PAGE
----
I use olive oil for everything from frying breakfast eggs to dipping breads at dinner. We buy jugs of extra virgin and light olive oil whenever it is on sale. But what are we buying, exactly? NPR recently ran the quick piece, “Your Olive Oil May Not be the Virgin it Claims,” reminding me of the controversy.

There have been many reports over the last few years that packaged olive oil is mixed with other kinds of olive oil and the labels (and therefore prices) are inaccurate. In 2007 the New Yorker ran Tom Mueller’s investigative piece “Slippery Business” on this situation in Italy and the United States, since so much olive oil is exported.

There is work to patrol the olive oil industry domestically and internationally. What can we do to be sure that the label – and price – on what we buy is accurate?

It isn’t exactly clear, but there are a few things you can do. You can try buying from local businesses, but that means that you have to live somewhere that the climate is prime for a good olive oil to be produced.

I like to rely on the looks and taste of olive oil. There are many different kinds and you’ll start to notice the differences as you try them. Instead of going for the most expensive kind, choose the one you like best. I tend towards the deeper flavored Tuscan-like olive oils. There are many Spanish olive oils that taste similar, but cost less.

Here are some tips when you buy olive oil:

Hold the bottle up to the light. Notice how deep the color is and how thick the liquid seems to be. If it flows quickly, then it is a thinner olive oil. I like a greener, thicker olive oil.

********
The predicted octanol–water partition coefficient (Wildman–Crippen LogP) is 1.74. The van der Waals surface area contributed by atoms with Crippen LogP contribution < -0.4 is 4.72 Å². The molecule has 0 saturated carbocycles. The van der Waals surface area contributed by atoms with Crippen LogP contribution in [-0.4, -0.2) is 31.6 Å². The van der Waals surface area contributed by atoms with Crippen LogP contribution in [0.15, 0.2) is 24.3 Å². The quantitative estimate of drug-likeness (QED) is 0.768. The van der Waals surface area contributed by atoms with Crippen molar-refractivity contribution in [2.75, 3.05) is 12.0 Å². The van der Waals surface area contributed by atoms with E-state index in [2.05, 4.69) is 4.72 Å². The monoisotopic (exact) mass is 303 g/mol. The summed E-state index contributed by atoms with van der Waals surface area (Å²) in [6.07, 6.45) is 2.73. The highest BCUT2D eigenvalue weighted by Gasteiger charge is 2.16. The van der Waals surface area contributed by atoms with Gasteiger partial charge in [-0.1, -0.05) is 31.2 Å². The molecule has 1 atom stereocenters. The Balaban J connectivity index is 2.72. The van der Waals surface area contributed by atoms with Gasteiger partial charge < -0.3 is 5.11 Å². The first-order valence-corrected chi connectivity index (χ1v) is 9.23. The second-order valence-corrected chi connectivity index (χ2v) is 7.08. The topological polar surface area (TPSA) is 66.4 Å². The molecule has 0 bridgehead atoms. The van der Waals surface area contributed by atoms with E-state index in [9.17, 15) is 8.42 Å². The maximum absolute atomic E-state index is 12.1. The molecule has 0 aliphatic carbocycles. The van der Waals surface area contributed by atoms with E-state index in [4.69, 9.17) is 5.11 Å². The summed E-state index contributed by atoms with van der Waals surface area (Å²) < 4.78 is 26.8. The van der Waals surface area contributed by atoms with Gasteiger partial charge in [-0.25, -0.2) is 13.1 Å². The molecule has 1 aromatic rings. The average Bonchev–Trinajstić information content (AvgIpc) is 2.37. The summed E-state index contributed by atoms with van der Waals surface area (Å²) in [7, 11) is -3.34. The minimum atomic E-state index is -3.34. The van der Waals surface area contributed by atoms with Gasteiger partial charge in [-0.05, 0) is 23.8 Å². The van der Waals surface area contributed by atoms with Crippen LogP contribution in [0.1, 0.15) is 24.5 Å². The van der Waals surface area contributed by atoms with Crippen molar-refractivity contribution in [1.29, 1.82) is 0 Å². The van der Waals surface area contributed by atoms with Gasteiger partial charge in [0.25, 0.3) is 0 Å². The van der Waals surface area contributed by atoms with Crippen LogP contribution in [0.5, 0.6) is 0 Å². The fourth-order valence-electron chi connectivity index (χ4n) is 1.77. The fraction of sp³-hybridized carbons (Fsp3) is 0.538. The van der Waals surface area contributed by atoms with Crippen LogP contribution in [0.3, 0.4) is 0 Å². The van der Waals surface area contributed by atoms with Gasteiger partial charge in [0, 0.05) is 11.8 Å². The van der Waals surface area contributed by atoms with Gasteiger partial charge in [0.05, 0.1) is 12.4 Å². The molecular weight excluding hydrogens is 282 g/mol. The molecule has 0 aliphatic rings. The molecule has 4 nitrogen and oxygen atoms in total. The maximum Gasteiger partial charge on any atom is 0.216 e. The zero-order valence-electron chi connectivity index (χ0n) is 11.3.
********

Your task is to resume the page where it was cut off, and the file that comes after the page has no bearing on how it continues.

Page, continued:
If the bottle is opaque or green tinted glass, then you can’t easily see the olive oil to note its color and thickness. I try to stay away from these, unless I’ve tried them before.

Interested in flavored, dipping olive oils? These tend to cost more. Why not make your own by mixing some hot pepper or other herbs with olive oil? Be sure to only mix dry herbs. If you use fresh herbs and they are still wet then there is a chance of the mixture growing moldy without refrigeration. If you do refrigerate it, it will need to be warmed before using because it will harden.

What are your favorite olive oils?

Wednesday, August 4, 2010

Homeade Magic Shell for your Ice Cream

It is summer and you want an ice cream cone with Magic Shell poured over the top scoop. Or, maybe you are weirded out by the very idea of Magic Shell and don’t know what chemicals could possibly make it harden the way it does.

I’ve always tried to ignore the “how” of Magic Shell and just enjoy my treat. I no longer have to ignore anything. Instructables describes how to make homemade Magic Shell. That’s right, you can make chocolate harden on your ice cream without crazy chemicals. I can’t wait to try this.

What kinds of flavors are you going to add?

Monday, August 2, 2010

Learning a Language Online

Thanks to a friend for bringing my attention to the recent New York Times article Learning a Language From an Expert By Peter Wayner. The article links to some great resources for online language communities. Has anyone tried these services? Some of them are set up like social networking sites and seem like they’d be both fun and useful.

The internet offers streaming radio, newspapers, social networking, movie rentals and subject-oriented chat rooms in any language. That is to say, everything that we have in English, but in your target language. By reading about and even discussing something that interests you in a second language, you have the opportunity to be engaged, learn something new about the culture and subject while practicing your language skills.

Not sure what something means? You can cut and paste words that you don’t know into online translators or dictionaries. You can respond and be answered on various websites. You will learn how to better understand contemporary usage and even slang, which would be hard to do in a formal textbook. The formal textbook still has a place, of course, since you’ll want to understand the grammar and history of a language and culture.

What sites have you found most useful?